Review of “Predicting Relative Populations of Protein Conformations without a Physics Engine Using AlphaFold2”
The development of machine learning algorithms, most notably Alpha Fold 2 (AF2), have improved the speed, quality and accuracy of protein structure prediction. A next challenge is to use these approaches to predict alternate conformations and the effects of sequence variants on structure. Considering the ubiquity of functionally significant fold-switching and order-disorder transitions, developing the ability to predict these alternate conformations has the potential to inform the discovery of new drug targets. Similarly, the conformational equilibrium of drug receptors relates to their affinities for drugs, highlighting the importance of predicting the relative population of different conformations.
Previous research has found that subsampling the input multiple sequence alignments in AF2 and increasing the number of predictions was able to sample alternative structures of the same target protein, even capturing different fold-switching states of known metamorphic proteins. Prior work has also generated conformational ensembles through reducing the max_seq:extra_seq parameter values and used these ensembles as starting points for molecular dynamics simulations to sample more conformations of interest such as cryptic ligand binding pockets.
Here, the authors use a similar approach of MSA subsampling to discover alternate conformations and their relative populations of certain proteins purely using the AF2 pipeline without the need for extensive MD simulations. They demonstrate how subsampling MSA by modulating the max_seq:extra_seq parameters can generate ensembles of protein conformations whose relative populations correlate with experimental knowledge. They test AF2’s capacity to predict differences in conformer populations with two example proteins–Abl1 tyrosine kinase core and granulocyte-macrophage colony-stimulating factor (GMCSF). With Abl1, they found that AF2 can qualitatively predict the effects of mutations on active state populations of kinase cores with up to eighty percent accuracy. They also found that their method predicted most of the activation loop intermediate states in the active-to-inactive transition of the kinase core, performing comparably to predictions obtained from multi-microsecond MD simulations. Despite the paucity of sequence data for GMCSF compared with Abl1, they were able to predict the extent of variation in backbone dynamics among GMCSF variants, which allowed them to conclude that AF’s prediction engine could decode population signals from relatively scarce data. Overall, the results are very interesting and encouraging and the manuscript is well written. We have the following points which we feel, if addressed, could make this manuscript stronger.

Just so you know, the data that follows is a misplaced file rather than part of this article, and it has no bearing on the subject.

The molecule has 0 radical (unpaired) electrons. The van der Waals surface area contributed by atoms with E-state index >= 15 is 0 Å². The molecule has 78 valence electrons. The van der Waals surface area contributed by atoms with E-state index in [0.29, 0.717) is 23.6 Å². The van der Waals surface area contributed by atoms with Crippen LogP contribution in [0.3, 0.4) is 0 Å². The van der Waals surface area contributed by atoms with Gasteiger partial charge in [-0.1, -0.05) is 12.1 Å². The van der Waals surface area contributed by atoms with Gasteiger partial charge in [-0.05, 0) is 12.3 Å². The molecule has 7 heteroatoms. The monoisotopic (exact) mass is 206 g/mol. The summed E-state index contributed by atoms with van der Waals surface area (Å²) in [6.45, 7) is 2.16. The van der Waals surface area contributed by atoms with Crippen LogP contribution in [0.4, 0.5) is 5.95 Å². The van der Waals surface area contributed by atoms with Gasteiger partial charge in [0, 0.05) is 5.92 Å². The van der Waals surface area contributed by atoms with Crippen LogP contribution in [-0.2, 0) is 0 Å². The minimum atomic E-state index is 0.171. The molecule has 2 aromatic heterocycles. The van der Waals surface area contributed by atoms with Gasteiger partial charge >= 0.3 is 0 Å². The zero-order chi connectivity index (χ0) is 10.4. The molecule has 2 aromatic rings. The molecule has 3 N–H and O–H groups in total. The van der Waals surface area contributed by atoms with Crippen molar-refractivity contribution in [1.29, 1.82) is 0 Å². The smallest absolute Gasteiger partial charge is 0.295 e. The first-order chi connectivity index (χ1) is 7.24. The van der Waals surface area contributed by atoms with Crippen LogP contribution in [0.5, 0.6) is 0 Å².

The MSA subsampling approach that the authors have adapted in this work has been used by others previously (as cited by the authors themselves), albeit with some modifications. So it is important to see if the existing methodologies, for instance the DBSCAN based clustering and MSA subsampling by Wayment-Steele et al., are able to predict these relative state populations of variants. Also, the optimization of max_seq:extra_seq requires quite a bit of pre-existing experimental information. How is this method to be applied for a relatively new system? The authors could also provide some guidelines on how the max_seq:extra_seq numbers to be sampled are chosen and in general comment about the hyper-parameter space in their approach and how it compares to other schemes/approaches.